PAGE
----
Chasing a dream

Shreekumar Varma is a journalist, novelist and
a playwright all rolled into one

"There's a dream," says Shreekumar Varma. His debut novel, Lament Of Mohini (Penguin India, 2000), was nominated for the Commonwealth and Crossword awards, and was on several 'Top Ten' lists. The story is set in Kerala and Chennai, and explores the effect of family history on the present. For the first time the matrilineal way of life is dealt with in detail. He writes about eccentric matriarchs and timeless patriarchs.

Is it autobiographical? "For the hundredth time, no!" he says. But the question - which has been asked through most of his interviews - is inevitable. The story is about an aristocratic Kerala family. And Varma himself is a scion of the Travancore royal family, great-great-grandson of the artist Raja Ravi Varma and grandson of the last ruling maharani of Travancore.
"If the story were true, I'd have been sued by my own family members ages ago! Come on, give me credit for some imagination. In fact, it's become a habit to dream. The belief is, if you dream hard enough it's possible to live your dream!" he says.

Varma is also a playwright. The very first play he wrote, The Dark Lord, won the second prize at the British Council One-Act Play (South India) competition. "I didn't know a thing about theatre," he laughs. "I imagined an audience in front of me and wrote as honestly as possible. Of course, one thing I always rely on is humour. That's the life of the party. When the results were announced I was so surprised I didn't write a play for ten years." But he did experiment with the form, trying to perfect it, writing skits and spoofs and small theatrical pieces for anyone who asked for it.

"Mostly for college students, the Rotary and Round Table," he says. He then springs a surprise. Novelist Anita Nair acted in that play. "She was a young girl those days, but she played an old woman in The Dark Lord. An eccentric old woman."
"And you have to be daring enough to dream with conviction. Then nothing else matters and you can focus on your work."
Ten years after the first play there was another chance, an all-India competition organised by the Madras Players and The Hindu. This time his play, Bow Of Rama, won the top prize. "See, you sit in isolation and write a novel, and you know your readers are also going to sit in isolation and read it. They have ample scope to interpret your work. But in a play the audience gets an already interpreted work. There are so many people involved, director, actors, stage people, producer. Your play goes through all these people and finally reaches your audience. But then, the thrill of watching an audience watching your play - laughing, being moved, reacting in so many different ways - that's a thrill you can't beat!"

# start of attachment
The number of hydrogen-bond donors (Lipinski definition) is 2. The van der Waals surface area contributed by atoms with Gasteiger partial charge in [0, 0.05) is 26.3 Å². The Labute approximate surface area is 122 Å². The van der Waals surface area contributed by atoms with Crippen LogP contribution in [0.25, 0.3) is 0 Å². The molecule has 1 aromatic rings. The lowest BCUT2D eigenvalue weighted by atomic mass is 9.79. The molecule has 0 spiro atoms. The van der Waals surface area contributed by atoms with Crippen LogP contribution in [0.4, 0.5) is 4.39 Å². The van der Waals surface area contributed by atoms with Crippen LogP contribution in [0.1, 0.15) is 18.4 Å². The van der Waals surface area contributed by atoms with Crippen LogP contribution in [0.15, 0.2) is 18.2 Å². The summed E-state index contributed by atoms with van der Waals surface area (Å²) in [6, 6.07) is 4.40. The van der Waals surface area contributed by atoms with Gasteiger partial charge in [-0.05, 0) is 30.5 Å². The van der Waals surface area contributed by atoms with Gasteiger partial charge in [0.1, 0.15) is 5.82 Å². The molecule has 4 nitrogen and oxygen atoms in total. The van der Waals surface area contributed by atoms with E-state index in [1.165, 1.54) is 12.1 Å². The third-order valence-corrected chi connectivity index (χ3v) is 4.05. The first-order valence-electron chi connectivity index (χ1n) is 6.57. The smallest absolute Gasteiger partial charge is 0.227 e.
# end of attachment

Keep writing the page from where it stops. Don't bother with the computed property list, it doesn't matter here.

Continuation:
"The dream has to start when you're young. In my case, I was writing all along - different forms, different forums."
His novel came late, however, because of other "necessary preoccupations". But he never stopped writing. He had printing, publishing and computer training units. He worked as a journalist for a national paper, he published and edited a magazine, taught Literature and creative English. But he feels the novel was a turning point. Lament Of Mohini placed him squarely on the road to his destination. "This was what I'd been waiting to do." His second novel is already finished. It is set in Goa and is a "psychological sort of novel". He isn't keen on talking about it as yet. "I'm preparing for the third," he says instead. That is going to be back in Kerala, a large family affair. In the meanwhile, he has finished two more plays and several poems. Poetry is "rare but rapid - something of a cleansing thing." His website has several of his poems in it. "A play is also a very private thing till someone condescends to produce it. I have so many plays lying around it isn't funny! I wonder if I'll ever see them on stage."

"I like interviewing people. It's a way of approaching the core of people, trying to know how they work, what makes them tick - you're sharing in their dreams, and it definitely helps your own growth."

Varma believes he will never stop being a journalist. And in a way, that's a good thing if you're a writer, whether as a novelist, a poet or a playwright. He is "investing in his knowledge of people. So I feel," he adds, "if you're a good journalist, you've already acquired one of the basic qualifications for being a novelist."

He has published several short stories and articles, poems and interviews besides his novel. Also a book for children, The Royal Rebel.

He can be contacted at Writing is a full-time job, and keeps him busy. "I still have a dream," he smiles.    DECCAN HERALD